Fewer American teens are abusing inhalants, such as spray paint, glue and gasoline, according to a new government report.
Teens’ definition of a “designated driver” can be loose, according to a new survey. About one in five teens say their designated person is allowed to have “a little” alcohol or other drugs, as long as they aren’t too impaired to drive.
Teens who use e-cigarettes are more likely than their peers who do not use the devices to smoke regular cigarettes, a new study finds. They are also less likely to quit smoking, The New York Times reports.
A government panel said this week there is insufficient evidence about the best way for doctors to persuade children and teens not to use drugs.
A new study links teen indoor tanning with other risky health behaviors including use of illegal drugs, binge drinking and smoking.
A survey of high school seniors suggests marijuana legalization will lead to increased use of the drug among teens. The survey found 10 percent of seniors who said they don’t currently use marijuana said they would try it if the drug were legal.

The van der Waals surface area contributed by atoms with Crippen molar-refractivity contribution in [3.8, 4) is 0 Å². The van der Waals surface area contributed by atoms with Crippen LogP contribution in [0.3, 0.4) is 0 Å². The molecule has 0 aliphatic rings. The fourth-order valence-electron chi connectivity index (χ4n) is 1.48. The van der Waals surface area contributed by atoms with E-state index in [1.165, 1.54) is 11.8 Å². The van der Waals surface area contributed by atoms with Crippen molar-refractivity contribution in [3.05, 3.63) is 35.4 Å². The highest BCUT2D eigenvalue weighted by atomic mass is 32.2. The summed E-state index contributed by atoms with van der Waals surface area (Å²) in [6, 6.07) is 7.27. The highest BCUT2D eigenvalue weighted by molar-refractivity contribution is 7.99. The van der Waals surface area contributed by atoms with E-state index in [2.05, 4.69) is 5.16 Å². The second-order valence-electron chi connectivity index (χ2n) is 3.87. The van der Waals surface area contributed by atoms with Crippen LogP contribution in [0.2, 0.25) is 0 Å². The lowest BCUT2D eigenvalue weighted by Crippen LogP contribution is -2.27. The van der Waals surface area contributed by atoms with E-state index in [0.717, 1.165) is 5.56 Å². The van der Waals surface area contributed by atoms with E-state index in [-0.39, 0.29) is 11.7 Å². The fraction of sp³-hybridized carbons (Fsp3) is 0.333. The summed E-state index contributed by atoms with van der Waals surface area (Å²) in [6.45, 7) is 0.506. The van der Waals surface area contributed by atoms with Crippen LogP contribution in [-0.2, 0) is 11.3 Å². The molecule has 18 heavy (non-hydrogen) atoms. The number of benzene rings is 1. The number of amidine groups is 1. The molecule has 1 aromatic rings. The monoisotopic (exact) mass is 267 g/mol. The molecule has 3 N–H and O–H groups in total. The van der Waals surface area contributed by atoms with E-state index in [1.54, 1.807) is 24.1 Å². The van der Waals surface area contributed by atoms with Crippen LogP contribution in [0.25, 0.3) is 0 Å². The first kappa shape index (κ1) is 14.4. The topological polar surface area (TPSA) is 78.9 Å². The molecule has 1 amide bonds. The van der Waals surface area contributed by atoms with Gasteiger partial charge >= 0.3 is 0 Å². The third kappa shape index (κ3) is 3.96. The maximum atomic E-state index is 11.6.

A new government report finds fewer teens are abusing prescription painkillers or smoking.
The National Institute on Drug Abuse is releasing new resources to help parents, health care providers and substance abuse treatment specialists treat teens who are struggling with drug abuse. The resources also provide advice on identifying and interacting with teens who may be at risk.
During National Drug Facts Week, January 27 to February 2, communities and schools around the country will host events to allow teens to learn how drugs affect the brain, body and behavior.
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